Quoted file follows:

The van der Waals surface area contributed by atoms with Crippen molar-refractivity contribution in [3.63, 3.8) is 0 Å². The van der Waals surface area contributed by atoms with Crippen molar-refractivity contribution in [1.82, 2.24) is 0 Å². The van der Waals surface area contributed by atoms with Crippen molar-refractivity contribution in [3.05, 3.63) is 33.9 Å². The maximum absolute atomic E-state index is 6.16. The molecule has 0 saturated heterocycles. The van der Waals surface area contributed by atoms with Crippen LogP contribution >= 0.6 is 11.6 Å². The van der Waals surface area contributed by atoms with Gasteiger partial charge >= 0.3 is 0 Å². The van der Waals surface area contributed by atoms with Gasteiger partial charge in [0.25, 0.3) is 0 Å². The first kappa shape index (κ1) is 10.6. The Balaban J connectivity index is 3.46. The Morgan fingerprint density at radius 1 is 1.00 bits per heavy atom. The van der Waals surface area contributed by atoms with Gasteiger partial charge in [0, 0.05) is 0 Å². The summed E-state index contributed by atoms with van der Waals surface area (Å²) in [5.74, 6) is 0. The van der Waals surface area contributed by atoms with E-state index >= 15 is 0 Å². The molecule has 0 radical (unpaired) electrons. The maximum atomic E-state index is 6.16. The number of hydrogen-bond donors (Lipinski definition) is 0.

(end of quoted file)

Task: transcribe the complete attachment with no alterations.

The van der Waals surface area contributed by atoms with Crippen molar-refractivity contribution in [3.63, 3.8) is 0 Å². The van der Waals surface area contributed by atoms with Crippen molar-refractivity contribution in [1.82, 2.24) is 0 Å². The van der Waals surface area contributed by atoms with Crippen molar-refractivity contribution in [3.05, 3.63) is 33.9 Å². The maximum absolute atomic E-state index is 6.16. The molecule has 0 saturated heterocycles. The van der Waals surface area contributed by atoms with Crippen LogP contribution >= 0.6 is 11.6 Å². The van der Waals surface area contributed by atoms with Gasteiger partial charge >= 0.3 is 0 Å². The van der Waals surface area contributed by atoms with Gasteiger partial charge in [0.25, 0.3) is 0 Å². The first kappa shape index (κ1) is 10.6. The Balaban J connectivity index is 3.46. The Morgan fingerprint density at radius 1 is 1.00 bits per heavy atom. The van der Waals surface area contributed by atoms with Gasteiger partial charge in [0, 0.05) is 0 Å². The summed E-state index contributed by atoms with van der Waals surface area (Å²) in [5.74, 6) is 0. The van der Waals surface area contributed by atoms with E-state index >= 15 is 0 Å². The molecule has 0 radical (unpaired) electrons. The maximum atomic E-state index is 6.16. The number of hydrogen-bond donors (Lipinski definition) is 0.